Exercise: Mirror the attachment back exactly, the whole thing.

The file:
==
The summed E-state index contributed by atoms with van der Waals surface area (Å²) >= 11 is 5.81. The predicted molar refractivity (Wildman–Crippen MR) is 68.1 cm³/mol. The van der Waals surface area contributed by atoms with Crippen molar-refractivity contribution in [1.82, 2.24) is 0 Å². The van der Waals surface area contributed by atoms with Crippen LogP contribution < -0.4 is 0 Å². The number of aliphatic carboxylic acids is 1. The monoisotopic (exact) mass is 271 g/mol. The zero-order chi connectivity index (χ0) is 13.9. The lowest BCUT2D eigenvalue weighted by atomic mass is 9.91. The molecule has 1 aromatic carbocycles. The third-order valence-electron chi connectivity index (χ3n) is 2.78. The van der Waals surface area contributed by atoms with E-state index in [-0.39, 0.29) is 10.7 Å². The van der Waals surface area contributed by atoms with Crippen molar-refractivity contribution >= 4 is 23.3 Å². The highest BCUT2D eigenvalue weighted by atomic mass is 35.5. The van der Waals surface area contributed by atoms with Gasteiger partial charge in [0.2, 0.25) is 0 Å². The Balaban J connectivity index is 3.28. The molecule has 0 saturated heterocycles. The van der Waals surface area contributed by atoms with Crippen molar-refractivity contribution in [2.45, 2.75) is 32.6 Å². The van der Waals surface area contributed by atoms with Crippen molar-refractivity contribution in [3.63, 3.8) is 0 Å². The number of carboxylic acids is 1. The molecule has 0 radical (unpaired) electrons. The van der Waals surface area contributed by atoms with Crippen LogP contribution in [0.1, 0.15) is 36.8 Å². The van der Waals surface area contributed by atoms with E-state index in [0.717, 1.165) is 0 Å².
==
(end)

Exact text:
The summed E-state index contributed by atoms with van der Waals surface area (Å²) >= 11 is 5.81. The predicted molar refractivity (Wildman–Crippen MR) is 68.1 cm³/mol. The van der Waals surface area contributed by atoms with Crippen molar-refractivity contribution in [1.82, 2.24) is 0 Å². The van der Waals surface area contributed by atoms with Crippen LogP contribution < -0.4 is 0 Å². The number of aliphatic carboxylic acids is 1. The monoisotopic (exact) mass is 271 g/mol. The zero-order chi connectivity index (χ0) is 13.9. The lowest BCUT2D eigenvalue weighted by atomic mass is 9.91. The molecule has 1 aromatic carbocycles. The third-order valence-electron chi connectivity index (χ3n) is 2.78. The van der Waals surface area contributed by atoms with E-state index in [-0.39, 0.29) is 10.7 Å². The van der Waals surface area contributed by atoms with Crippen molar-refractivity contribution >= 4 is 23.3 Å². The highest BCUT2D eigenvalue weighted by atomic mass is 35.5. The van der Waals surface area contributed by atoms with Gasteiger partial charge in [0.2, 0.25) is 0 Å². The Balaban J connectivity index is 3.28. The molecule has 0 saturated heterocycles. The van der Waals surface area contributed by atoms with Crippen molar-refractivity contribution in [2.45, 2.75) is 32.6 Å². The van der Waals surface area contributed by atoms with Crippen molar-refractivity contribution in [3.63, 3.8) is 0 Å². The number of carboxylic acids is 1. The molecule has 0 radical (unpaired) electrons. The van der Waals surface area contributed by atoms with Crippen LogP contribution in [0.1, 0.15) is 36.8 Å². The van der Waals surface area contributed by atoms with E-state index in [0.717, 1.165) is 0 Å².